- 2017 May 26
Manson Murders Book Due in 2019
The book's author, Tom O’Neill, spent 18 years researching (and interviewing) Charles Manson and prosecutor Vincent Bugliosi.
In Defense of Keeping a Journal
The personal and literary merit of cataloging one's life makes the difficulty of doing so consistently worth the effort.
10 Great Books of D.C. Intrigue
Once a swamp, always a swamp—which makes Washington the perfect setting for books about crooks, liars, and spies.
The Pleasures of Literary Pessimism
Why do we read writers who are profoundly pessimistic? And what sense are we to make of their work? Tim Parks investigates.
- 2017 May 25
New Sylvia Plath Poems Found
A carbon paper sheet in one of the poet's old notebook was examined by academics and yielded two unknown works.
Neil Gaiman Reads a Menu
The author of 'Sandman' and 'American Gods' will perform a dramatic reading of the entire Cheesecake Factory menu for charity.
Curating a Literary Museum
Who (and what) deserves to be in the literary canon enshrined in America’s first museum dedicated to writers?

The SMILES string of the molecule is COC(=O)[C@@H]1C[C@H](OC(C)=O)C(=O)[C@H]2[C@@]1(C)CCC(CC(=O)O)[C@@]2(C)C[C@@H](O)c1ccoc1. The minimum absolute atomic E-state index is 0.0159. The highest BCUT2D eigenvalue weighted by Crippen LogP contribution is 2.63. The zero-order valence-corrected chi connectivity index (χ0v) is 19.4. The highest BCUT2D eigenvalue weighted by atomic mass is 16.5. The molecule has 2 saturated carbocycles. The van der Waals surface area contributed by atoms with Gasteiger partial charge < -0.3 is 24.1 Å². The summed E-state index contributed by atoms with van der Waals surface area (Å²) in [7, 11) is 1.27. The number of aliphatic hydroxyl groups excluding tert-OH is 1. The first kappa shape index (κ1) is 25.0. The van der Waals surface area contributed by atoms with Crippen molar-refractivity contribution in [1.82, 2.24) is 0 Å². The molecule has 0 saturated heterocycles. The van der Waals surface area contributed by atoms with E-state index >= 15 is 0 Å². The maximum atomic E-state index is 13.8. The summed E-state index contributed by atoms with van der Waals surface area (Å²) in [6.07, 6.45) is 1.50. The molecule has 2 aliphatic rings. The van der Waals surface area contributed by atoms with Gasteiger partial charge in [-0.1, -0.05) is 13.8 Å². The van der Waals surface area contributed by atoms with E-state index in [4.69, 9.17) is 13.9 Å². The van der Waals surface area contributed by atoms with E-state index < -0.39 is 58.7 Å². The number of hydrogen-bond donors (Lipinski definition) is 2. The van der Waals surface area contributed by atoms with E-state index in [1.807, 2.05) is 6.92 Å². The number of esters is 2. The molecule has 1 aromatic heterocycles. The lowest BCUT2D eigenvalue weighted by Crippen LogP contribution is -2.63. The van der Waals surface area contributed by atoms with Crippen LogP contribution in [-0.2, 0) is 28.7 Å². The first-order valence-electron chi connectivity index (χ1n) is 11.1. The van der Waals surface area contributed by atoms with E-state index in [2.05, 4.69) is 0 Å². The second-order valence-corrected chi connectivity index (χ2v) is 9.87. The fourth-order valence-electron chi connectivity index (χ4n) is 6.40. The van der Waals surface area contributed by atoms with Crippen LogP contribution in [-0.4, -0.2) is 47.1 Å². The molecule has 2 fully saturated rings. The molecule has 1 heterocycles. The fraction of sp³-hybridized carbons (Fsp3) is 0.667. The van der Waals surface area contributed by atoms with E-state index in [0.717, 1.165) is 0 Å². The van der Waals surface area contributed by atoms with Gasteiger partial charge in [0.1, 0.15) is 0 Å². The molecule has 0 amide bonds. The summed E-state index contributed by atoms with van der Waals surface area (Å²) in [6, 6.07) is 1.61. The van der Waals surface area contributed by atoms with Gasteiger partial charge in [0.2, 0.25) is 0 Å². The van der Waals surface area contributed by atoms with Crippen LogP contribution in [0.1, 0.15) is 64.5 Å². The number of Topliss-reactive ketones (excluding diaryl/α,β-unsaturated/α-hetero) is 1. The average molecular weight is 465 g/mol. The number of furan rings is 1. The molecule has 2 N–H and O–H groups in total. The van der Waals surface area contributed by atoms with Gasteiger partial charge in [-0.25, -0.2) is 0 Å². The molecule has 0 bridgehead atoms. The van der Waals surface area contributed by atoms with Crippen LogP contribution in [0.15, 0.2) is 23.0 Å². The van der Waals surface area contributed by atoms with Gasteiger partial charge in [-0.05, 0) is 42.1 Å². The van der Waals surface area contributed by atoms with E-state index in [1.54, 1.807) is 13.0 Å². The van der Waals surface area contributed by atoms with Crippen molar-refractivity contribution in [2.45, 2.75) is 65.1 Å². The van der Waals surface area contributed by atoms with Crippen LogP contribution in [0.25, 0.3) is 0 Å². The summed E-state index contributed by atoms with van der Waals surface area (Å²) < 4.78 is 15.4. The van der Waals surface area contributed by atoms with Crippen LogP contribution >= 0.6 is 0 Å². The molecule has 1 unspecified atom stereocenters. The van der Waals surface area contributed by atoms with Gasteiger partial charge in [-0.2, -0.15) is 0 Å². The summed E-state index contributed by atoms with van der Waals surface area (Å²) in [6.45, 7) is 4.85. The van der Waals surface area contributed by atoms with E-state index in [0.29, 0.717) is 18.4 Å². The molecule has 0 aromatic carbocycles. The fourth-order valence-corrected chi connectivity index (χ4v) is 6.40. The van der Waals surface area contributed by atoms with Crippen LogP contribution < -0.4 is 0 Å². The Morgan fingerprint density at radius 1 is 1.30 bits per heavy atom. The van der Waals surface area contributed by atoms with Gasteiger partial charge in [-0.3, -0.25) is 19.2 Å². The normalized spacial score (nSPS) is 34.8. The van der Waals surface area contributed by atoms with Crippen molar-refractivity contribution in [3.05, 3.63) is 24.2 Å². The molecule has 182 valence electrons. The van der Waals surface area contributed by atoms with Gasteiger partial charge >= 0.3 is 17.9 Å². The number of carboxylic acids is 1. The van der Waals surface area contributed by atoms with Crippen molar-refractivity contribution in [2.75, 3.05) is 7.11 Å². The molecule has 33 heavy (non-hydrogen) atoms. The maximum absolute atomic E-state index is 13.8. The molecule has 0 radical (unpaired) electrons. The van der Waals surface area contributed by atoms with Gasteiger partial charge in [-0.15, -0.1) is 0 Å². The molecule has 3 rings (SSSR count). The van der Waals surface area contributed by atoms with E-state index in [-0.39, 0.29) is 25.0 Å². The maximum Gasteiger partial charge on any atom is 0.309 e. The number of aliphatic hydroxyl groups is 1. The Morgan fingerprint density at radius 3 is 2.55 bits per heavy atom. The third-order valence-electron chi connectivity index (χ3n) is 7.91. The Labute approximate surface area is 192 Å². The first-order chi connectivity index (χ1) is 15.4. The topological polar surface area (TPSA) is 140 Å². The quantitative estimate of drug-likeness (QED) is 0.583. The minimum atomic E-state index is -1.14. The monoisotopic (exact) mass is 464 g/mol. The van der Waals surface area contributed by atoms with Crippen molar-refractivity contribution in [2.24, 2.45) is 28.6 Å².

Why Nixon Is Tricky for Novelists
In many ways an iconic and even exaggerated figure, Nixon has posed challenges to artistic representation from the beginning.
Richard Ford Hates Your Tweets
In an interview with 'Vice,' the novelist chats about 'Between Them,' his new memoir about his parents.
- 2017 May 24
Anthony Wiener Loses a Book Deal
The former congressman was working on a tell-all book, but his latest sexting scandal involving an underage girl sank the project.
French Literary Bad Boy Comes to U.S.
Michel Houellebecq is about to open his first exhibition in the U.S., a multimedia work titled 'French Bashing.'
- 2017 May 23
Elizabeth Warren's Book Advance
Senator Warren banked a $200,000 advance for her latest book, according to her newly filed Senate financial disclosure forms.
Polish Poetry, American Resistance
After President Donald Trump was elected on November 8, many sought out poetry—and Polish poetry in particular.
One Hundred Years of Success
When Gabriel García Márquez’s most famous novel was published, it faced a difficult publishing climate and baffled reviews. 50 years later, it's a classic.
- 2017 May 19
How to Write Iranian America
Author Porochista Khakpour on growing up in America as an Iranian-American and working toward being a writer.